28. STRUCTURE IN THE ATOMISTIC LEVEL USING THE BACK-MAPPING PROCEDURE • Simulation data: atomistic configurations of polystyrene obtained by reinserting atomistic detail in the CG ones. • Wide-angle X-Ray diffraction measurements [Londono et al., J. Polym. Sc. B, 1996.] grem: total g(r) excluding correlations between first and second neighbors.

  29. CG Free energy Atomistic Configuration CG Dynamics is Faster than the Microscopic (Real) Dynamics PS, 1kDa, T=463K Free Energy Landscape --CG effective interactions are softer than the real-atomistic ones due to lost degrees of freedom (lost forces). • This results into a smoother energy landscape.

  30. SMOOTHENING OF THE ENERGY LANDSCAPE Qualitative prediction: due to lost degrees of freedom (lost forces) in the local level  Local friction coefficient in CG mesoscopic description is smaller than in the microscopic-atomistic one Rouse: Reptation: CG diffusion coefficient is larger than the atomistic one

  31. Friction – Noise Forces • --CG effective interactions are softer than the real-atomistic ones due to lost degrees of freedom (lost forces). • NOTE: In CG MD, we do not (properly) include friction forces. Generalized Langevin equation: We use a simple Langevin equation where friction force is acting only as a thermostat:

  32. Time Scaling CG Polymer Dynamics – Quantitative Predictions • Semi-empirical method: Find the proper time in the CG description by moving the raw data in time. Scaling parameter, corresponds to the ratio between the two friction coefficients (scalar parameter in homogeneous systems). • Perform long microscopic (atomistic) simulations in a reference system. Time mapping at that specific state point: calculate τx for this system! Time Mapping using the mean-square displacement of the chain center of mass • Check transferability of τx for different systems, conditions (ρ, T, P, …).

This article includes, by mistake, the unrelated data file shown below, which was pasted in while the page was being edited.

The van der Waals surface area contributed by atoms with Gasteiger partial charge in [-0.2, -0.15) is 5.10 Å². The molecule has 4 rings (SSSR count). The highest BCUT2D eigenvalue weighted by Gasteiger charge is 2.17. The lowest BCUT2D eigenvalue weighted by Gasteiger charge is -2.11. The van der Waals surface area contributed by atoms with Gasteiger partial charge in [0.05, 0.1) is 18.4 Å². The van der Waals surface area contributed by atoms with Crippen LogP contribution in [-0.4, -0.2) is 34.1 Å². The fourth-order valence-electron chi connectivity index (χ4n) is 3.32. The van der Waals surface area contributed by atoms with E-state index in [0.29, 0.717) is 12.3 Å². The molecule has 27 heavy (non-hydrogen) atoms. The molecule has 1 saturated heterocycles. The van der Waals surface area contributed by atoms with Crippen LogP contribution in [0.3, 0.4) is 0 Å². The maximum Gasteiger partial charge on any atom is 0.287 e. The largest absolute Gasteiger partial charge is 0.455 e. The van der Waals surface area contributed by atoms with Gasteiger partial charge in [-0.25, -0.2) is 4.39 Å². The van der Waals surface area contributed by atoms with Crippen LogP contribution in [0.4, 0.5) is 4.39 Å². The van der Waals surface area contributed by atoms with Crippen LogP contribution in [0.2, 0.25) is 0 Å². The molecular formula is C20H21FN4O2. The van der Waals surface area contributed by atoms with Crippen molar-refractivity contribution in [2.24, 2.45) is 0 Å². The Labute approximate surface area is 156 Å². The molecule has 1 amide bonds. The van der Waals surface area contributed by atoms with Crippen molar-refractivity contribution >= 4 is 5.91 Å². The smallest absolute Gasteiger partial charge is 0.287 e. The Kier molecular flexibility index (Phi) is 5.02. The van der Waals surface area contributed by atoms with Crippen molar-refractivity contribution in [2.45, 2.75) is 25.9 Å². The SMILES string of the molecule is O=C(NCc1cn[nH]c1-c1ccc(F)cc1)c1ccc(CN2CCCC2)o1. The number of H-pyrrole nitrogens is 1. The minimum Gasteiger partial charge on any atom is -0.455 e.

33. Time Mapping Parameter: Translational vs Orientational Dynamics

  34. CG Polymer Dynamics: Self-Diffusion Coefficient • Correct raw CG diffusion data using a time mapping approach. • [V. Harmandaris and K. Kremer, Soft Matter, 5, 3920 (2009)] • Crossover regime: from Rouse to reptation dynamics. Include the chain end (free volume) effect. -- Rouse: D ~ M-1 -- Reptation: D ~ M-2 Crossover region: -- CG MD: Me ~ 28.000-33.000 gr/mol -- Exp.: Me ~ 30.0000-35.000 gr/mol -- Exp. Data: NMR [Sillescu et al. Makromol. Chem., 188, 2317 (1987)]

  35. Polymer Segmental Dynamics: Effect of temperature and Pressure • Study segmental dynamics as a function of temperature and pressure. • [V. Harmandaris, et al., Macromolecules 44, 393 (2011)] • Calculate auto-correlation time functions of bond order parameters: